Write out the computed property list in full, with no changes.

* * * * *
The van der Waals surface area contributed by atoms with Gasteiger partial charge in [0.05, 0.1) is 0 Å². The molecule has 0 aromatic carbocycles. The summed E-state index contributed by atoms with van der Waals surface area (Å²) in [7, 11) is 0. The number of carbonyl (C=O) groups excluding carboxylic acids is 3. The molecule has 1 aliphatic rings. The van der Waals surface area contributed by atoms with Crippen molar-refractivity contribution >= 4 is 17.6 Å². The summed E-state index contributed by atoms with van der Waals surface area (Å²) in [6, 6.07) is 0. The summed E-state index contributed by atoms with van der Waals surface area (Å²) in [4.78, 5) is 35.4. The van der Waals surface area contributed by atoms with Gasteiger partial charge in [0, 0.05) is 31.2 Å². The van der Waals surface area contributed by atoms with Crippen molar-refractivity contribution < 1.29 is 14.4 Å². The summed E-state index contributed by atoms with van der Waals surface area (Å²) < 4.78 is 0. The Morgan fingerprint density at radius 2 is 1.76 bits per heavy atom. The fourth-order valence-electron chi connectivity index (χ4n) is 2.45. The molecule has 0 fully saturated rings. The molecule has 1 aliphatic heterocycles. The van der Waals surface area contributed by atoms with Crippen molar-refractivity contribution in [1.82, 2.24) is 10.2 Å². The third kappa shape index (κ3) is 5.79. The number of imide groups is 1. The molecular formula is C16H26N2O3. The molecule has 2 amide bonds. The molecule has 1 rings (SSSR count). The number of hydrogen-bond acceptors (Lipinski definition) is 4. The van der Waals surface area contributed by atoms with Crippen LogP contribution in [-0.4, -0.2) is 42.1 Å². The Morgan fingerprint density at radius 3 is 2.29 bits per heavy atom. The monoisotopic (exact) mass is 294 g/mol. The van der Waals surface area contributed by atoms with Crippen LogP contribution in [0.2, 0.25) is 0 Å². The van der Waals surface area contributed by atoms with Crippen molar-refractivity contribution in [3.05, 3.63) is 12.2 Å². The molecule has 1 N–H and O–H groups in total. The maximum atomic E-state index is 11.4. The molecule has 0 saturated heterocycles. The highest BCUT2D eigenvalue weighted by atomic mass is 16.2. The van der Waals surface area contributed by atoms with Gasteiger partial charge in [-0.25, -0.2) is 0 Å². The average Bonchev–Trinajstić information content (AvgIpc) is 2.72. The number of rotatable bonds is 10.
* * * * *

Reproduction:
The van der Waals surface area contributed by atoms with Gasteiger partial charge in [0.05, 0.1) is 0 Å². The molecule has 0 aromatic carbocycles. The summed E-state index contributed by atoms with van der Waals surface area (Å²) in [7, 11) is 0. The number of carbonyl (C=O) groups excluding carboxylic acids is 3. The molecule has 1 aliphatic rings. The van der Waals surface area contributed by atoms with Crippen molar-refractivity contribution >= 4 is 17.6 Å². The summed E-state index contributed by atoms with van der Waals surface area (Å²) in [6, 6.07) is 0. The summed E-state index contributed by atoms with van der Waals surface area (Å²) in [4.78, 5) is 35.4. The van der Waals surface area contributed by atoms with Gasteiger partial charge in [0, 0.05) is 31.2 Å². The van der Waals surface area contributed by atoms with Crippen molar-refractivity contribution < 1.29 is 14.4 Å². The summed E-state index contributed by atoms with van der Waals surface area (Å²) < 4.78 is 0. The Morgan fingerprint density at radius 2 is 1.76 bits per heavy atom. The fourth-order valence-electron chi connectivity index (χ4n) is 2.45. The molecule has 0 fully saturated rings. The molecule has 1 aliphatic heterocycles. The van der Waals surface area contributed by atoms with Crippen molar-refractivity contribution in [1.82, 2.24) is 10.2 Å². The third kappa shape index (κ3) is 5.79. The number of imide groups is 1. The molecular formula is C16H26N2O3. The molecule has 2 amide bonds. The molecule has 1 rings (SSSR count). The number of hydrogen-bond acceptors (Lipinski definition) is 4. The van der Waals surface area contributed by atoms with Crippen LogP contribution in [-0.4, -0.2) is 42.1 Å². The Morgan fingerprint density at radius 3 is 2.29 bits per heavy atom. The monoisotopic (exact) mass is 294 g/mol. The van der Waals surface area contributed by atoms with Crippen LogP contribution in [0.2, 0.25) is 0 Å². The van der Waals surface area contributed by atoms with Crippen molar-refractivity contribution in [3.05, 3.63) is 12.2 Å². The molecule has 1 N–H and O–H groups in total. The maximum atomic E-state index is 11.4. The molecule has 0 saturated heterocycles. The highest BCUT2D eigenvalue weighted by atomic mass is 16.2. The van der Waals surface area contributed by atoms with Gasteiger partial charge in [-0.25, -0.2) is 0 Å². The average Bonchev–Trinajstić information content (AvgIpc) is 2.72. The number of rotatable bonds is 10.